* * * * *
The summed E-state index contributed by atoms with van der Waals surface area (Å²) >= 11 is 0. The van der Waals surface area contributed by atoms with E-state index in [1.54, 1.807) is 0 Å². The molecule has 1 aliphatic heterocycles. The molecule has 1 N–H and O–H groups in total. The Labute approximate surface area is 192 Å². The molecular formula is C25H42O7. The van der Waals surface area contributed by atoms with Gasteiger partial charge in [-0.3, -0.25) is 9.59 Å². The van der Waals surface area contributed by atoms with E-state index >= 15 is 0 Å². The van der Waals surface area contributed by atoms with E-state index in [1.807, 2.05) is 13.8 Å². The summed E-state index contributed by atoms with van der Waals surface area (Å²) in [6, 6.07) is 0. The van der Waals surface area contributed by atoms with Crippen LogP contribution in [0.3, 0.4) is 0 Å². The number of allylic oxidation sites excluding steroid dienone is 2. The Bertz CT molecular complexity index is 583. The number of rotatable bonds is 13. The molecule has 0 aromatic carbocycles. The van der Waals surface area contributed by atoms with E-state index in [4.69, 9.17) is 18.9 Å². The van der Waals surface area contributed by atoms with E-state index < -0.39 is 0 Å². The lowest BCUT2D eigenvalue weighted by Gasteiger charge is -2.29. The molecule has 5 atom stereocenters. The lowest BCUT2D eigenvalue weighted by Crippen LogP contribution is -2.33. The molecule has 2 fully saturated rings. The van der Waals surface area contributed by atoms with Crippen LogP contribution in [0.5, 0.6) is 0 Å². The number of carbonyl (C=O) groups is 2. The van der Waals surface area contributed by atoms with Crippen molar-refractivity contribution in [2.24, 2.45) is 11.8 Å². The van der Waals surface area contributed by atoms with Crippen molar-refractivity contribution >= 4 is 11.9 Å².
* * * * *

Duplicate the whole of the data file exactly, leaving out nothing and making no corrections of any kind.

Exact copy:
The summed E-state index contributed by atoms with van der Waals surface area (Å²) >= 11 is 0. The van der Waals surface area contributed by atoms with E-state index in [1.54, 1.807) is 0 Å². The molecule has 1 aliphatic heterocycles. The molecule has 1 N–H and O–H groups in total. The Labute approximate surface area is 192 Å². The molecular formula is C25H42O7. The van der Waals surface area contributed by atoms with Gasteiger partial charge in [-0.3, -0.25) is 9.59 Å². The van der Waals surface area contributed by atoms with E-state index >= 15 is 0 Å². The van der Waals surface area contributed by atoms with E-state index in [1.807, 2.05) is 13.8 Å². The summed E-state index contributed by atoms with van der Waals surface area (Å²) in [6, 6.07) is 0. The van der Waals surface area contributed by atoms with Crippen LogP contribution in [0.3, 0.4) is 0 Å². The number of allylic oxidation sites excluding steroid dienone is 2. The Bertz CT molecular complexity index is 583. The number of rotatable bonds is 13. The molecule has 0 aromatic carbocycles. The van der Waals surface area contributed by atoms with E-state index in [4.69, 9.17) is 18.9 Å². The van der Waals surface area contributed by atoms with E-state index < -0.39 is 0 Å². The lowest BCUT2D eigenvalue weighted by Gasteiger charge is -2.29. The molecule has 5 atom stereocenters. The lowest BCUT2D eigenvalue weighted by Crippen LogP contribution is -2.33. The molecule has 2 fully saturated rings. The van der Waals surface area contributed by atoms with Crippen LogP contribution in [0.5, 0.6) is 0 Å². The number of carbonyl (C=O) groups is 2. The van der Waals surface area contributed by atoms with Crippen molar-refractivity contribution in [2.24, 2.45) is 11.8 Å². The van der Waals surface area contributed by atoms with Crippen molar-refractivity contribution >= 4 is 11.9 Å².